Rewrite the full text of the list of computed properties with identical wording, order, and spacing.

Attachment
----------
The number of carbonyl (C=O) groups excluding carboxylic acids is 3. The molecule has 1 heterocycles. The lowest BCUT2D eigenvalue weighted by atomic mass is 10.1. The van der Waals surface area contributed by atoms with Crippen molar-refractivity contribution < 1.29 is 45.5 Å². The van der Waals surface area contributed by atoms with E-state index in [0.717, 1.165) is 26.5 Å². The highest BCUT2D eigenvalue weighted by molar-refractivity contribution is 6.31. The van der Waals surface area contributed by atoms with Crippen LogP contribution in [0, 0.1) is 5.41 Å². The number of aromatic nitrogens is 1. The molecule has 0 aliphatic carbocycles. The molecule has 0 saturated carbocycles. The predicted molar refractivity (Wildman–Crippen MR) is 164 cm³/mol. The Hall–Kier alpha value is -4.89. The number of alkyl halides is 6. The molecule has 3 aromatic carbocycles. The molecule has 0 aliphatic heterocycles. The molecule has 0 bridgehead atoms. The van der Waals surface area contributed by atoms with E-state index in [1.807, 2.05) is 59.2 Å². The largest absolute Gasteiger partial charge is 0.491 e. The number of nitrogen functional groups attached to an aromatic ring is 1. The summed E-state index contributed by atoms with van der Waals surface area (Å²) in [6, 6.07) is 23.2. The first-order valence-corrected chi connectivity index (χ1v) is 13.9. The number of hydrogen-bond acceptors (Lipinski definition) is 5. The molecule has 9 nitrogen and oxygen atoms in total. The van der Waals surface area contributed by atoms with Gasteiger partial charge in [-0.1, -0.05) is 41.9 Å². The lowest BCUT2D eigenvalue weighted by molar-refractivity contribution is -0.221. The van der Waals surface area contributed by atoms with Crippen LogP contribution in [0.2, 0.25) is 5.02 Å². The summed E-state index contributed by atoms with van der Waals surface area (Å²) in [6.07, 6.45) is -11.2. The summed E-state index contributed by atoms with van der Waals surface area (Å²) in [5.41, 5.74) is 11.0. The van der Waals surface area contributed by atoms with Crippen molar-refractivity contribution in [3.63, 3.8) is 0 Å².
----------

The number of carbonyl (C=O) groups excluding carboxylic acids is 3. The molecule has 1 heterocycles. The lowest BCUT2D eigenvalue weighted by atomic mass is 10.1. The van der Waals surface area contributed by atoms with Crippen molar-refractivity contribution < 1.29 is 45.5 Å². The van der Waals surface area contributed by atoms with E-state index in [0.717, 1.165) is 26.5 Å². The highest BCUT2D eigenvalue weighted by molar-refractivity contribution is 6.31. The van der Waals surface area contributed by atoms with Crippen LogP contribution in [0, 0.1) is 5.41 Å². The number of aromatic nitrogens is 1. The molecule has 0 aliphatic carbocycles. The molecule has 0 saturated carbocycles. The predicted molar refractivity (Wildman–Crippen MR) is 164 cm³/mol. The Hall–Kier alpha value is -4.89. The number of alkyl halides is 6. The molecule has 3 aromatic carbocycles. The molecule has 0 aliphatic heterocycles. The molecule has 0 bridgehead atoms. The van der Waals surface area contributed by atoms with E-state index in [1.807, 2.05) is 59.2 Å². The largest absolute Gasteiger partial charge is 0.491 e. The number of nitrogen functional groups attached to an aromatic ring is 1. The summed E-state index contributed by atoms with van der Waals surface area (Å²) in [6, 6.07) is 23.2. The first-order valence-corrected chi connectivity index (χ1v) is 13.9. The number of hydrogen-bond acceptors (Lipinski definition) is 5. The molecule has 9 nitrogen and oxygen atoms in total. The van der Waals surface area contributed by atoms with Gasteiger partial charge in [-0.1, -0.05) is 41.9 Å². The lowest BCUT2D eigenvalue weighted by molar-refractivity contribution is -0.221. The van der Waals surface area contributed by atoms with Crippen LogP contribution in [0.2, 0.25) is 5.02 Å². The summed E-state index contributed by atoms with van der Waals surface area (Å²) in [6.07, 6.45) is -11.2. The summed E-state index contributed by atoms with van der Waals surface area (Å²) in [5.41, 5.74) is 11.0. The van der Waals surface area contributed by atoms with Crippen molar-refractivity contribution in [3.63, 3.8) is 0 Å².